Tuesday, September 16, 2008

Swiss roll

Swiss roll is a type of sponge cake baked in a very shallow rectangular baking tray, and then filled, rolled up, and served in circular slices.

The origins of the term ''"Swiss"'' roll are unclear, since the cake does not have its origins in Switzerland, nor is it widely consumed there. It’s a German, Hungarian and probably Austrian type of cake. The shape of the Swiss roll has inspired usage of the term as a descriptive term in other fields, such as .



In Finland it's called ''k??retorttu'' , and known in English as Sweet roll.


In Hungary the Swiss rolls are called Lekváros tekercs.

Hong Kong

The origin of this pastry is likely from the U.K., since Hong Kong was a in the 19th century. The cake is never packaged as it is sold fresh daily in . Overall, this cake has been sold next to other Chinese pastries well before the popularizing of western-style bakeries such as . There are a couple of popular variations.
* The first is the Egg Roll version . The roll is made of an egg recipe, and a light whip cream filling is standard.
* The second is the Chocolate Egg Roll version . The roll is made of egg in combination with chocolate flavoring. It also has a whip cream filling.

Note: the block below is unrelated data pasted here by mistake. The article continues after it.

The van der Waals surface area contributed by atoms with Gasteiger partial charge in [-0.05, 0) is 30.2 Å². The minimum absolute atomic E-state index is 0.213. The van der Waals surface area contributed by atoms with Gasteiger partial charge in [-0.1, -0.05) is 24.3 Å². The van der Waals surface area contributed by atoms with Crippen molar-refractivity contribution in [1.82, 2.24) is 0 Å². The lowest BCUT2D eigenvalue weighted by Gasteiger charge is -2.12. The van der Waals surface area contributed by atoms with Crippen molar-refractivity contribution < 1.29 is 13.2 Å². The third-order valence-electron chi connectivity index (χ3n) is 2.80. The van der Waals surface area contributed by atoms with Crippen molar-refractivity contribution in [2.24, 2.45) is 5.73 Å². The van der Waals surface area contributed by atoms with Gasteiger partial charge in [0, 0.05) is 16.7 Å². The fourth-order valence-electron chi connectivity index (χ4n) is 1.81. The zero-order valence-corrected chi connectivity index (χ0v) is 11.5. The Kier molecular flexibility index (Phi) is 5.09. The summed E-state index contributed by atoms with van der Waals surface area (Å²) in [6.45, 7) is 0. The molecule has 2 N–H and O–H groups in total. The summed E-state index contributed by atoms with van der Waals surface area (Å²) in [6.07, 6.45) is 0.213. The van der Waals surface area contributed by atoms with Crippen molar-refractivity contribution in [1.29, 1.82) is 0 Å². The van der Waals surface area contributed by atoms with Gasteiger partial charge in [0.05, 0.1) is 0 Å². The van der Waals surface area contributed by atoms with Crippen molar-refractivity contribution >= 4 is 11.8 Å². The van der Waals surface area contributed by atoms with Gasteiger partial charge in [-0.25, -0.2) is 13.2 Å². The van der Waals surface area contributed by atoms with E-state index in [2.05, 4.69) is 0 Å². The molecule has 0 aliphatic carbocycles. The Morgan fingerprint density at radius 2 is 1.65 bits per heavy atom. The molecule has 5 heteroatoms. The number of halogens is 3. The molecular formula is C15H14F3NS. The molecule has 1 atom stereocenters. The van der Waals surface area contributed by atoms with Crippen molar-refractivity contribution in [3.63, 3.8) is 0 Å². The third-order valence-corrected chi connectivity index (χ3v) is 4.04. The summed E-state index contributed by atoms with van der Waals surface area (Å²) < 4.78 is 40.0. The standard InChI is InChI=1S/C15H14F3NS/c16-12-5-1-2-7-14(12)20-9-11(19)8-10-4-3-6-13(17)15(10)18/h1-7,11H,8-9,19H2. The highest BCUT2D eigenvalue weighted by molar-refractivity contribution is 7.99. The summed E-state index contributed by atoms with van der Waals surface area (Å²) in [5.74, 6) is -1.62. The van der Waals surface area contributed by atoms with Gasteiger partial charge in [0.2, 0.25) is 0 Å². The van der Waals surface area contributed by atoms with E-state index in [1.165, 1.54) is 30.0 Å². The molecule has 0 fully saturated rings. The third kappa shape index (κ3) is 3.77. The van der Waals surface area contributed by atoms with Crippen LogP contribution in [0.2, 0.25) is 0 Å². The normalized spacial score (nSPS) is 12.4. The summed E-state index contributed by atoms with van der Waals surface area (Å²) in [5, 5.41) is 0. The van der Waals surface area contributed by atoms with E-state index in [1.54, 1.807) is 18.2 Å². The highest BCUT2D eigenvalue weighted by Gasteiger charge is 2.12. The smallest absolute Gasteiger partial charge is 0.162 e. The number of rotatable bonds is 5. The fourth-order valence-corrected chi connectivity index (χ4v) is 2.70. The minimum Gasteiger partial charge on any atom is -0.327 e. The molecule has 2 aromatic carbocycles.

* Some bakeries offer their own variations, such as combo layer made of egg and chocolate swirl. Other variations include strawberry, coffee, and .

Overseas Chinatowns

Most U.S. Chinatown bakeries sell the basic Hong Kong Egg Roll version. It essentially looks and taste identical to the one sold in Hong Kong.


In India Swiss rolls are called Jam Rolls.


In Indonesia, the Swiss Roll Cake is called "Bolu Gulung". Most bakeries sell Swiss Rolls daily, and they are filled with butter cream, cheese or fruit jam. It is also very common for the Swiss Rolls to be sold by the slice, but some shop sold by slice and roll.


Japan has green tea powder versions, such as matcha.


Philippines uses and mango.


Varieties produced in Malaysia include coconut, , blueberry, strawberry, and vanilla


In Spain it is called ''brazo de gitano'' and is a popular tea time snack.


In Sweden it's called ''rullt?rta'' . It is a popular accompaniment among older people when drinking coffee. The filling often consists of butter cream and strawberry jam. A chocolate version, made of potato flour instead of wheat flour, is also available and filled with with butter cream, and is called ''Dr?mrullt?rta'' .


The swiss roll is not widely eaten in Switzerland, where they are called Biscuitrolle, Roulade or g?teau roulé

United Kingdom

In the U.K the "collapsed swiss roll" is a popular variety of this sponge dessert. Cream and jam are often used to fill the roll, and berries are often embedded into the sponge cake to add weight to the layers, hence collapsing the roll shape.

United States

The most common method of making a swiss roll is to use a basic sponge cake recipe. A chocolate swiss roll is made in the same way, but cocoa powder is substituted for some of the flour, and the cake is filled either with whipped cream or with buttercream, sometimes flavoured with vanilla, chocolate, or a chocolate-flavoured liqueur. A chocolate swiss roll is sometimes called a chocolate log.


Rocambole is the name given to swiss roll, and p?o-de-ló to sponge cake.

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